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filed a report in advance of having seen either of these reports, so I have no doubt that what he will have to say subsequently will be more in the nature of comment and much shorter than it would be if he had delayed action until the end. But he is very anxious to return to the Isthmus as soon as he completes that matter, and I was going to suggest to the committee that Mr. Stevens be first called, so that his testimony may be given in full before I am called, for I am here all the time--that is, I hope to be.
I would also like to state that Major Gallagher, who was the assistant purchasing agent of the Commission, has been detailed to go to Manila. He is a major in the commissary department, and for, I think, nearly all of the time of the existence of the original Commission under Admiral Walker--part of the time, certainly; indeed, down to to-day-he has had more or less to do with the purchasing of materials for the Commission. And in case the committee desires to go into the question of those purchases, as doubtless it does and ought to, he would be an important witness with reference to many of the purchases.
Senator MORGAN. When does he have to go?
Secretary Tart. He sails the 1st of February, so that he would have to leave here probably the latter part of January.
The CHAIRMAN. He is in the city now, is he not? He lives here?
Secretary Taft. He is in the city now. I saw him this morning, and told him that I thought the committee would probably need his services. I presume (though of course I have no means of knowing other than natural inference) that my examination may be with reference to a good deal that these gentlemen who have do the things may testify to, and therefore what I can say would come naturally after they have testified. Therefore, I would ask the committee to excuse me and take up the examination of these gentlemen, whose presence here is only temporary, and whose going will greatly benefit, the one the army service and the other the canal service.
The CHAIRMAN. In conversation with Mr. Stevens yesterday, Mr. Secretary, I understood from him that he was anxious to get away as soon as possible; so that arrangement has been made with him to appear before the committee on Tuesday next, and he is to appear here at that time--at 10.30 on Tuesday next.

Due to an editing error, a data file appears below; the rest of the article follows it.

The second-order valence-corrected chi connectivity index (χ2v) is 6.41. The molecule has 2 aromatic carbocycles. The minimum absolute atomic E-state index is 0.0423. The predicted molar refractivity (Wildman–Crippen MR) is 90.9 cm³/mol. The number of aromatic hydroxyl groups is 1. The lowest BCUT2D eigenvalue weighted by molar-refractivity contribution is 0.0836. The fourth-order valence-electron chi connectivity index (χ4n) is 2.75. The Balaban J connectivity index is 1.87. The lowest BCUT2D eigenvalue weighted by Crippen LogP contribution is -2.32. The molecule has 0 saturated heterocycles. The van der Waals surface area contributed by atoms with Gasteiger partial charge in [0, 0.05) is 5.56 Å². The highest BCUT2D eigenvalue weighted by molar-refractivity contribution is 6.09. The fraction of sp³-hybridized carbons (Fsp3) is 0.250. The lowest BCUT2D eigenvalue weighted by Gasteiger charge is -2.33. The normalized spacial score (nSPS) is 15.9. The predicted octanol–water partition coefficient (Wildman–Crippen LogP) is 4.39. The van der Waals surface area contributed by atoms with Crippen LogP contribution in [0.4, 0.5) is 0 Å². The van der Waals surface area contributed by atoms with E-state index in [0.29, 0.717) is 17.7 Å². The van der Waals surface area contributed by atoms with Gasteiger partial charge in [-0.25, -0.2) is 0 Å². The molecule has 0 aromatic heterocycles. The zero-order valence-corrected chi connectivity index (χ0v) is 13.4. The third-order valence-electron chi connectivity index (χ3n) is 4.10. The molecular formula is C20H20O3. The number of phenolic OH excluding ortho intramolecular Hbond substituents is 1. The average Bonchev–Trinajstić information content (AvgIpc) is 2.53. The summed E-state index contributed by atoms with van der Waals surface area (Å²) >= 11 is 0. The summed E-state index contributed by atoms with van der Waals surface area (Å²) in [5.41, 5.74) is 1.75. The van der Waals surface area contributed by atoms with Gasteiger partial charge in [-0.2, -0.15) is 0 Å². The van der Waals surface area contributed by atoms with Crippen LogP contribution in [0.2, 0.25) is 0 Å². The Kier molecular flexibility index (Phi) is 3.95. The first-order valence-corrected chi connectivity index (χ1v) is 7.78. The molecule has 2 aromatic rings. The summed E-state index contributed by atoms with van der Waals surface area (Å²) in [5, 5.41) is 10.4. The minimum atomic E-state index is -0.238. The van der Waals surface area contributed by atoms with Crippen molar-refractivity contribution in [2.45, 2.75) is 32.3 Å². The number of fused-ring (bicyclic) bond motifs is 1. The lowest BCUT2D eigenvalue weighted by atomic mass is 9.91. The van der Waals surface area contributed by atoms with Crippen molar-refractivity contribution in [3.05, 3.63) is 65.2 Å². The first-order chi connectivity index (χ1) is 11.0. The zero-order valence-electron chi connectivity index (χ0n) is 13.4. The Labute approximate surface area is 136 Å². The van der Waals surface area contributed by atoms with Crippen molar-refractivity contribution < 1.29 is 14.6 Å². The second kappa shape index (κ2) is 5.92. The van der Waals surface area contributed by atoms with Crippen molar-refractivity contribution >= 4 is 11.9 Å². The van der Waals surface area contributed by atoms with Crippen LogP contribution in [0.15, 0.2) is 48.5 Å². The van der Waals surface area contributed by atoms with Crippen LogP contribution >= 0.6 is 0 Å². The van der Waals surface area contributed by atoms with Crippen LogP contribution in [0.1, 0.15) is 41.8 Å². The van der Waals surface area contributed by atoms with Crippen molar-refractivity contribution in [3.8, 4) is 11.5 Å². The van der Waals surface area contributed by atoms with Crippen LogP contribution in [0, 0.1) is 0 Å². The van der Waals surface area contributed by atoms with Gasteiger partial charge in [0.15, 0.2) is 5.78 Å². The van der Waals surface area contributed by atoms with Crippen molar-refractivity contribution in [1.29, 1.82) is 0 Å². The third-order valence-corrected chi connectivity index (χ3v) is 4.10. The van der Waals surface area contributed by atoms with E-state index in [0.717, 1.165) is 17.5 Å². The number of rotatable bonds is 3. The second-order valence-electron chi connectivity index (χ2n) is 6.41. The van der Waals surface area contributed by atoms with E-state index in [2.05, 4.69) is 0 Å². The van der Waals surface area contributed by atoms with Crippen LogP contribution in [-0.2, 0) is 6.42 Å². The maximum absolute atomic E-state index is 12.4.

Secretary TAFT. Very well, then.
The CHAIRMAN. That is the regular meeting of the committee, and he will be here at that time.
Secretary Tart. Yes, sir.
The CHAIRMAN. As to Major Gallagher we have not fixed any time, because I assumed that the testimony of Mr. Stevens would probably take some little time.
Secretary TAFT. Yes, sir.
The CHAIRMAN. But we can call on him later. I inferred from what you said yesterday that you would like to appear first and make the preliminary statement that you have now made.
Secretary Taft. Yes; I merely wanted to explain the general situation. Of course there are doubtless people now on the Isthmus whom the committee will desire to hear, and any communication sent to me will result in a cablegram direct to the Isthmus to have them come at once. You may ordinarily count on its taking about two weeks to get such persons here; not that it takes two weeks to come, but that that is the average, in connection with catching the steamer. The steamer comes once a week, and you ought to count on from ten days to two weeks in such cases.
The CHAIRMAN. Then, Mr. Secretary, I assume that there is no further reason for detaining you this morning?
Secretary Taft. Of course I am ready to answer any questions that may be asked.
The CHAIRMAN. Do you wish to ask the Secretary something this morning, Senator Morgan?
Senator MORGAN. No; I had no idea for what purpose Secretary Taft was being asked to come before the committee, and I have not yet, except to give us a general exposition or explanation of his views as to what would be and ought to be the policy of the Government, principally as to deciding upon the plan of the canal and its future operations.
Secretary Tatt. I have on my desk, Senator Morgan, if the committee would like to have it—though it is not, perhaps, fair to give it publicity because of the absence of revision---the majority report of the Commission, prepared by General Davis after the resolutions of the majority had been adopted. He says that a few substantive changes and many verbal changes have been made, but if it will assist the committee I will gather up those reports and send them up here. General Davis left nine copies with me, and I will be very glad to send them up, asking the committee, when the main report comes in, to destroy them, or at least to make such notes upon them that it will be understood that they are unrevised copies.